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What is a Labyrinth
Category: Labyrinths Written by AndEl
The Labyrinth is an archetype found in many religious traditions in one form or another. A labyrinth is an ancient symbol of wholeness that combines the imagery of the circle and the spiral into a meandering but purposeful path. Representing a journey to our own center and back out into the world, labyrinths have long been used as meditation and prayer tools.
A labyrinth is an archetype with which we can have a direct experience. We can walk this metaphor for life's journey. It is a symbol that creates a sacred space and place and takes us out of our ego to "That Which Is Within."
A labyrinth is a single path that has several 180 degree turns. This path leads the person walking it into the center and then back out again. A labyrinth is not a maze with dead ends, tricks or false turns. It is not an intellectual problem to solve.
'A labyrinth is a pattern with a single winding path that leads from the entrance to the centre. All labyrinths are unicursal, that is, they have only one path. Mazes are multicursal and their many paths present a puzzle which the walker must solve in order to reach the centre.'
What Does a Labyrinth Pattern Look Like?
There are two basic labyrinth patterns, the Classical or Cretan, which has seven paths or circuits that surround the centre, and the Chartres or Medieval style, based on a pattern set into the floor of Chartres Cathedral in France in the early years of the 13th century, which has eleven circuits leading to the centre.
When Did Labyrinths Become Part of Human History?
The oldest reliably dated labyrinth is of the Classical style and appears on a fragment of pottery from the palace of King Nestor at Pylos in southern Greece. Preserved by a fire that destroyed the palace, it dates from c. 1200 BCE.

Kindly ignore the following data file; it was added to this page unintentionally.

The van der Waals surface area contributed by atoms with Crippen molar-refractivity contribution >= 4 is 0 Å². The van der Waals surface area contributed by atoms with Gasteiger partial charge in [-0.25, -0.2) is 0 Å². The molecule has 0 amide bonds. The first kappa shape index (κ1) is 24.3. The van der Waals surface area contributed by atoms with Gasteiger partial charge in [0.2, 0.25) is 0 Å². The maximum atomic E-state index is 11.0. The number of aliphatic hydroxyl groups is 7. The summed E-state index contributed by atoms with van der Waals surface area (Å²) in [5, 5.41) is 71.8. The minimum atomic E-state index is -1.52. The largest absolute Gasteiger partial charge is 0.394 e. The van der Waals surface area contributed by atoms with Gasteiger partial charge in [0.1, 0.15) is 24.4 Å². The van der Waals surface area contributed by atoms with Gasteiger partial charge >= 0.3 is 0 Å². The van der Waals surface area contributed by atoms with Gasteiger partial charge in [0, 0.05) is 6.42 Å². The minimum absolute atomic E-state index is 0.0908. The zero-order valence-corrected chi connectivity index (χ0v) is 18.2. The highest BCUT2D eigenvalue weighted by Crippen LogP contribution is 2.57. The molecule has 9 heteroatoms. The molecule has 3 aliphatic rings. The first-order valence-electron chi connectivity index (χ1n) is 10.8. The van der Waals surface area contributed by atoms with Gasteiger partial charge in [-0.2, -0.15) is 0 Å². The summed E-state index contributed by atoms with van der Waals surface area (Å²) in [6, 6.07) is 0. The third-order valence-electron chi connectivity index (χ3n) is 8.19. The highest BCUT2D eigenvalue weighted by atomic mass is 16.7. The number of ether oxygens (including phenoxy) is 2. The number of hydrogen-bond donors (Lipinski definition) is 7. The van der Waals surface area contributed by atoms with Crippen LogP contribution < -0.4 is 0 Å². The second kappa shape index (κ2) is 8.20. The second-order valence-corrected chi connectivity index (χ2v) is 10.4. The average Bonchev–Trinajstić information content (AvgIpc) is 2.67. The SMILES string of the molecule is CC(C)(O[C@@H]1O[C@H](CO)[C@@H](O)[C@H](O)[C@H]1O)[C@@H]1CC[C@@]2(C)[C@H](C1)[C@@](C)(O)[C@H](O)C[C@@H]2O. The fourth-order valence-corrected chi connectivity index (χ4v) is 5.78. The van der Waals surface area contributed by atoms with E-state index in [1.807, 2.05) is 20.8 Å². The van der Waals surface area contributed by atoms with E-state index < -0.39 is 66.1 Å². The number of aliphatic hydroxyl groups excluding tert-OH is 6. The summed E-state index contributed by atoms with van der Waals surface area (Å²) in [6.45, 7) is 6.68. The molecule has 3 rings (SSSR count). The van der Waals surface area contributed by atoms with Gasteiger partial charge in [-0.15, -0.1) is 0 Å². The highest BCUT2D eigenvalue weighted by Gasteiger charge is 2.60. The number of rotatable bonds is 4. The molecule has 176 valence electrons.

In Pompeii, which was destroyed in 79 CE, a piece of graffiti scratched on a house post, shows the labyrinth symbol and the words "Labyrinthus Hic Habitat Minotaurus", translated as: Labyrinth the Minotaur Lives Here — a reference perhaps to the personality of the owner.
The Labyrinth symbol appears on silver coins from Knossos dating from about 400 BCE. Elaborate mosaic floor labyrinths have been found throughout the Roman Empire. These labyrinths were often placed at the doorways of private and civic buildings.
Where Else Have Labyrinths Been Found?
Labyrinths have been found around the Mediterranean basin, on the shores of the Baltic Sea, in Europe, North Africa and the Middle East, India and Indonesia. They also appear in North America among the Hopi and Pima peoples.
Labyrinth patterns have existed for thousands of years in many different ancient cultures. Native Americans in Arizona wove labyrinth images into their baskets. Ancient labyrinth patterns have been found in India, the Ukraine, China, and Italy.
Greeks living on Crete imprinted the labyrinth on their coins three centuries before the birth of Christ.
During the medieval period, labyrinths were placed on the floors of many of the great European cathedrals. The most famous medieval labyrinth in existence today is at Chartres Cathedral. The pattern of this labyrinth is the inspiration for modern labyrinths like ours made in a contemporary medieval design.
Why and How Were Labyrinths Used?
Labyrinths may have been used as protective symbols, as pathways for sacred dances, or for displays of horsemanship. The stone labyrinths along the Baltic coast, now dated from the 13th to 16th centuries, may have been used by fishermen seeking fine weather and abundant catches. Labyrinths associated with tombs could have symbolized the journey of the soul after death.
In the medieval Christian church, the labyrinth played a part in the ceremonies surrounding Easter. The labyrinths in the great cathedrals of France may have been part of the journey of devout Christians who, no longer able to travel to the Middle East because of unsettled conditions, made their pilgrimages on the labyrinths.
Why Should I Walk a Labyrinth?
By walking the labyrinth (a replica of the one laid in the floor of Chartres Cathedral in France around 1220) we are able to experience part of a mystical tradition. The labyrinth has only one path - there are no decisions to be taken and no dead ends. The path winds throughout and becomes a mirror for where we are in our lives. It touches our sorrows and releases our joys. Walk it with an open mind and an open heart.